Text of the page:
During that storm the 'Tiki pitched, as all ships will, but still she didn't roll. A marvellous weather ship. I, too, can remember having to wait until Friday the 13th for disembarkation, although I feel sure that we were at anchor in the Waitemata, quite close to the submarine HMS Telemachus.
    I am now curious as to weather I may have known your mother, whilst she was on board as the tourist class ,particularly, was quite a close knit community, in fact a very close knit community!! It would be interesting to know! I can be contacted on-
    Hoping that I might hear from you.
    Happy days on the Rangitiki!

    Stuart Andrews

  7. I'm delighted to hear from you, Stuart! An email is on its way. Cheers!

  8. Thanks for this. Some interesting points of view.

    I was born on the Rangitiki 200 miles north of the Pitcairn Island, July 1946 on its way to NZ. Since that time, I made two further trips on her, back to the UK in 1947 and then back to NZ in 1954, where I still live.

    So I really do feel part of the old girl. You could well say I have the Rangitiki in my veins, figuratively speaking that is!

    Mary Anderson

  9. I sailed on the Rangitiki leaving Tilbury on November the 3rd 1951 via Curacao, Panama and Pitcairn Island before arriving in Wellington on December 3rd 1951. I was just 14 years old and travelling to a new life in New Zealand under some scheme who's name evades me. I then travelled up to Gisbourne and worked on a sheep station called Emirau, owned by Geoff Shanks. Wonderful memories of all my years in New Zealand.

    1. I arrived in Auckland from England in January 1959 on the Rangitata. I was born in Mtwara, Tanzania. I have lived mostly in Auckland. My father was from stockport. My name is also Paul Livesey.

    2. I arrived in Auckland from England in January 1959 on the Rangitata. I was born in Mtwara, Tanzania. I have lived mostly in Auckland. My father was from stockport. My name is also Paul Livesey.

  10. Amazing! I googled "Rangitiki June 1958" to verify the date that I needed as I am about to apply for my Super!! Reading your article and the other comments has made my day! My mother, two sisters and I came to New Zealand on the Rangitiki in June 1958. We thought we had arrived in fairyland, marvelling at all the lights of Auckland as we waited to berth the following morning. We remember the storm delaying our arrival; eating mashed banana and chips as most other passengers didn't turned up for dinner because they were too seasick, so we could have whatever we wanted! I recall we rolled marbles along the passage ways, oblivious to the raging seas around us! Thank you for reminding me of a great adventure all those years ago.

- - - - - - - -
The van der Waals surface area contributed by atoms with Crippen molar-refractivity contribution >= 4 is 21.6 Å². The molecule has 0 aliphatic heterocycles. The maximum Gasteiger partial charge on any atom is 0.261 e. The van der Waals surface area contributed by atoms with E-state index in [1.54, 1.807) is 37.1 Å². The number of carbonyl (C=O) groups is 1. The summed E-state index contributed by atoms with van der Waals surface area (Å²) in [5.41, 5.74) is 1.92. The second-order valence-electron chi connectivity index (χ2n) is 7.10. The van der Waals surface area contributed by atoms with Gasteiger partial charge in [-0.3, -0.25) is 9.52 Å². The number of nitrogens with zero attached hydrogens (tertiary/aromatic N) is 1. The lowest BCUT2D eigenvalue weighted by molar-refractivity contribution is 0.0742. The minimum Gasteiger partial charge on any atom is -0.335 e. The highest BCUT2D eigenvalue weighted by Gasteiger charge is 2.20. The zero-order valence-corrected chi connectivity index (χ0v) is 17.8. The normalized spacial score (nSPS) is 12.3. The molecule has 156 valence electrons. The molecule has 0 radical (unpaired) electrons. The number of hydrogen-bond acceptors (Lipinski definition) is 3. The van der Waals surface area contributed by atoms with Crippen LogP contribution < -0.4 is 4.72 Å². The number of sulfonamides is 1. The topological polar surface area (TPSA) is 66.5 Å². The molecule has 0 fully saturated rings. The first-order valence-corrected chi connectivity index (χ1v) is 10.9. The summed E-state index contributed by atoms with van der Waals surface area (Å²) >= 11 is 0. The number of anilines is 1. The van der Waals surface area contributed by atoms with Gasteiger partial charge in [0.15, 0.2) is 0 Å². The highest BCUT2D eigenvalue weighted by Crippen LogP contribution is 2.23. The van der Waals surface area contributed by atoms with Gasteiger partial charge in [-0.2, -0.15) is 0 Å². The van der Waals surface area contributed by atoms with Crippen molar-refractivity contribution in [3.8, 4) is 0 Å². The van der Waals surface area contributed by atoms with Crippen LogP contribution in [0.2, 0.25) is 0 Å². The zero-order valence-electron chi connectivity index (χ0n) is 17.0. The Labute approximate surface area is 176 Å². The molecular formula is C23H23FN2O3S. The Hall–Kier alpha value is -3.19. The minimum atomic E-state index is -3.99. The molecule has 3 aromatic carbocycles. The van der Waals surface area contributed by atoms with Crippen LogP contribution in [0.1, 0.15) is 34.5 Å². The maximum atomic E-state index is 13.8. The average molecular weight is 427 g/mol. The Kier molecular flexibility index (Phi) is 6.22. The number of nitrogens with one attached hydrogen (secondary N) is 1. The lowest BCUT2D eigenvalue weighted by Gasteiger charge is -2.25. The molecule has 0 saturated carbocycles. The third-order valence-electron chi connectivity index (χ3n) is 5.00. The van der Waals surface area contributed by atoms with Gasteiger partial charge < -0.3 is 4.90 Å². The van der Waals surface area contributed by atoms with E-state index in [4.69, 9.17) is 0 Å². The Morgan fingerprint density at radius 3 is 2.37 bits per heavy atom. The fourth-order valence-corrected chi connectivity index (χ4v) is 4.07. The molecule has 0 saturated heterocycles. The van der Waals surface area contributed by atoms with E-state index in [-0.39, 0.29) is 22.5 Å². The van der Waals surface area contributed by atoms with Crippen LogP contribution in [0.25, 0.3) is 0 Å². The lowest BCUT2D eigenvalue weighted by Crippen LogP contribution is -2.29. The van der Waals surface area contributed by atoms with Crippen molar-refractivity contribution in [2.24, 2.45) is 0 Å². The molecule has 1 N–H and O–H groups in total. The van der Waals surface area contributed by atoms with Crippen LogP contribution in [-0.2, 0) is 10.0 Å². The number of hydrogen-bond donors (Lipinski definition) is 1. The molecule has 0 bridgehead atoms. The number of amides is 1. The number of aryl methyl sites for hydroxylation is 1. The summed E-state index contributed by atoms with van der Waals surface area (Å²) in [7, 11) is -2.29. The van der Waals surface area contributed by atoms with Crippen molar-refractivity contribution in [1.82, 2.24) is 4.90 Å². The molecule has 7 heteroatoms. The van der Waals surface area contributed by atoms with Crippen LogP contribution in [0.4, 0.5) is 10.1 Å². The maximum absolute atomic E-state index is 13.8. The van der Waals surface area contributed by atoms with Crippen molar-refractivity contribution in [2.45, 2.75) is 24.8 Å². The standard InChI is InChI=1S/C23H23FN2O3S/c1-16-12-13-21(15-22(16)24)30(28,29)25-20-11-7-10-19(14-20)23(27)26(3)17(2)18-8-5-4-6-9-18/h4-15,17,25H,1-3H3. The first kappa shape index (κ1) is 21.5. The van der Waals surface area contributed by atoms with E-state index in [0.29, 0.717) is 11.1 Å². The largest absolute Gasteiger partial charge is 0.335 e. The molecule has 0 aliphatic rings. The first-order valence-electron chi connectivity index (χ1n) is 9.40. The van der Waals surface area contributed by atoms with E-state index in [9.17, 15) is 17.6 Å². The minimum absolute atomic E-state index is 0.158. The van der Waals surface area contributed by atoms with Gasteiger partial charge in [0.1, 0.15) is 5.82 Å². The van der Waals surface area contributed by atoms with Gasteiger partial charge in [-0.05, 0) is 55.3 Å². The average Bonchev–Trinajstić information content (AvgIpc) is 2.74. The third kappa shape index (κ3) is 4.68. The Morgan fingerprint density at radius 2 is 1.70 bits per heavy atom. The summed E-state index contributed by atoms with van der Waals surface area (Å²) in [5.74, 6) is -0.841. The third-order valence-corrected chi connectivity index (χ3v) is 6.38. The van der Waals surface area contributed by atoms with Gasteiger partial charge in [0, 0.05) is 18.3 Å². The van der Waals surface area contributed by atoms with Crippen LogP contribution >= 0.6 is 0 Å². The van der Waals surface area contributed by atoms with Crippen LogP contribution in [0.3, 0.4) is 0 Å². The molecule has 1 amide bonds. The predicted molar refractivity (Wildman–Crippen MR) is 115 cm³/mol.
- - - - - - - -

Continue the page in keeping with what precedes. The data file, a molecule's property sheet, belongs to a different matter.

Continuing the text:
11. Lesley Tahtakilic (née Sephton)March 2, 2015 at 1:55 AM

    I sailed on the Rangitiki out of Tilbury on 3rd November 1951 aged 7 with my parents and 3 year old brother as immigrants sponsored by A&G Price of Thames. I have vivid memories of the whole trip, starting with the rough crossing of the Bay of Biscay when my parents were prostrated with sea sickness and I was left to explore the ship and go to meals in the dining room on my own. Later I took part in races across the deck organized by the crew; the prizes were Mars bars. There was a group of children, 'the orphans', who were usually to be found in the stern salon and who seemed to be travelling alone. We have photos taken in the back streets of Curacao - two little pasty white English kids with a group of little black children. I remember the ship anchored off-shore at Pitcairn Island while islanders came aboard, padding about in bare feet and selling souvenirs. I still have a palm leaf fan bearing a painting of a bunch of roses and the inscription, Souvenir from Pitcairn Island. Entering Wellington Harbour in early December the ship was struck by a violent hailstorm, turning the decks white. I'm pleased now to think of the Rangitiki as my 'waka'.